Pulses

New generation lentils assessed

Grain Central, July 6, 2017

 

Department of Primary Industries and Regional Development senior research officer Mark Seymour in a plot of April sown lentils at Kumarl in early June.

Research to evaluate the performance of several new varieties of lentils is underway on Western Australia’s south coast.

There has been a resurgence in interest in growing lentils in the past two years, buoyed by new more robust, higher yielding varieties and improved prices.

The Department of Primary Industries and Regional Development, together with Pulse Breeding Australia, has commenced a series of paddock trials to assess the performance of 30 lines of lentils, funded by the Grains Research and Development Corporation.

Department senior research officer Mark Seymour said the trials were being run similarly to National Variety Trials to provide an agronomic guide for prospective growers.

The project is testing nine existing varieties, as well as 21 novel lines at Kumarl – north of Salmon Gums, Grass Patch, Wittenoom Hills and Gnowangerup.

Mr Seymour said historically lentils hae been sown after a cereal program in mid-May, however, he and his colleagues believed lentils may be better suited to sowing after canola, in mid-April.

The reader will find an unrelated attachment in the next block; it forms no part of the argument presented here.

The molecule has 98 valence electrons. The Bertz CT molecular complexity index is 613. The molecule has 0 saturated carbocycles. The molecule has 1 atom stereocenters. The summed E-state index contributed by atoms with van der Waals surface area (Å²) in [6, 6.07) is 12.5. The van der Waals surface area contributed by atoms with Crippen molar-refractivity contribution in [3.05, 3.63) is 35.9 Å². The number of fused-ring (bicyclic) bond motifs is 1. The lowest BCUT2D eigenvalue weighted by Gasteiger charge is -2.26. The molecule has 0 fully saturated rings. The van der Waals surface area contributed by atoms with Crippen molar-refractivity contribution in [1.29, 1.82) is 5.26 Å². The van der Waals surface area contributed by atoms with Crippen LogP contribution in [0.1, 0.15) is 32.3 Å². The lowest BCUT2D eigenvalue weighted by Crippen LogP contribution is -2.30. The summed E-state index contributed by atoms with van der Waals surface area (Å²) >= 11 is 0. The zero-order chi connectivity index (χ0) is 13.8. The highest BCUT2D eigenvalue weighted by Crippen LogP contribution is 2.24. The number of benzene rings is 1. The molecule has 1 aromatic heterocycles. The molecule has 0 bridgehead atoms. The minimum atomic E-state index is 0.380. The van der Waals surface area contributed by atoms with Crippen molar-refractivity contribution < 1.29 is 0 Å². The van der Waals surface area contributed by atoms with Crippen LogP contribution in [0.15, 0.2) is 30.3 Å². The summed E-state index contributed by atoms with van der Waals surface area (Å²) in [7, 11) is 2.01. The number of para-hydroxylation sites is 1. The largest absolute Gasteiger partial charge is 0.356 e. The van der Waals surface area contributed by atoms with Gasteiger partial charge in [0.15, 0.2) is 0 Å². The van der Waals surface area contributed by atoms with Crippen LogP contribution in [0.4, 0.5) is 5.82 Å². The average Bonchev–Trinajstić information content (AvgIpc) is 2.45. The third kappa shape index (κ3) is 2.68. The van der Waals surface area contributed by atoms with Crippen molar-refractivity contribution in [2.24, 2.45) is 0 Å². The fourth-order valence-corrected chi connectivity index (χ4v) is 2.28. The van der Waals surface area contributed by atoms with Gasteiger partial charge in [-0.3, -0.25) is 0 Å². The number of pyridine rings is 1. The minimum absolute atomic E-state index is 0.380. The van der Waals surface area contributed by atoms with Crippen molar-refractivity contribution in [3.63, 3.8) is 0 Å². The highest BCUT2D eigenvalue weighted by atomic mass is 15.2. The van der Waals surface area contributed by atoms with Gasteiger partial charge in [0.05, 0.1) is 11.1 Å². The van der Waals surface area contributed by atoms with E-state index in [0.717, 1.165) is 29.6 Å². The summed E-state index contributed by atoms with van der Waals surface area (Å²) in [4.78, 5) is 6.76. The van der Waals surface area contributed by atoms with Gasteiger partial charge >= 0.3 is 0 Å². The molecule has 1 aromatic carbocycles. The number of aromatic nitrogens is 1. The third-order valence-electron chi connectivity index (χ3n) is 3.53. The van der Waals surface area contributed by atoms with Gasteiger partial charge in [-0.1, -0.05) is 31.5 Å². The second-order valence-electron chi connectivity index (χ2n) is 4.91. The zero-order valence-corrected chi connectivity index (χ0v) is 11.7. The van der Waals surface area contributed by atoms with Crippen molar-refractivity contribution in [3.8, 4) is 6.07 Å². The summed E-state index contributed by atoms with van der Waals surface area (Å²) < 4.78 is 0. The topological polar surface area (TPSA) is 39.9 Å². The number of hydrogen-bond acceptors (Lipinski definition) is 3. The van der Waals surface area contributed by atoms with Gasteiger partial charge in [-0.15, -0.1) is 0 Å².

“We expect slightly longer season lentils – particularly if they have good disease resistance – may have a better fit in growers’ programs if sown in mid-April,” he said.

“However, when we sow early we are likely to produce crops with a high biomass – sometimes too much biomass – which may promote disease. One way to reduce biomass and potentially reduce disease pressure is to reduce plant density.

“To address these ideas we have two sowing dates, one in mid-April and one in mid-May, at Kumarl and Grass Patch, while we are assessing a range of seeding rates at Grass Patch.”

Mr Seymour said the experiments would enable lentil growers to choose a suitable variety and identify any associated risks.

The trials follow on from lentil variety and herbicide trials in 2016 that averaged just under two tonnes per hectare at Kumarl, just over 2t/ha at Grass Patch and close to 3t/ha at Wittenoom Hills.

  • People can learn more about the new generation of lentil varieties at the South East Premium Wheat Growers Association’s Grass Patch field day, on Wednesday, 26 July starting from Ron Longbottom’s Swan Lagoon Road property at 12.30pm.

Source: DAFWA. For more information contact Mark Seymour on 9083 1143 or [email protected]

 

 

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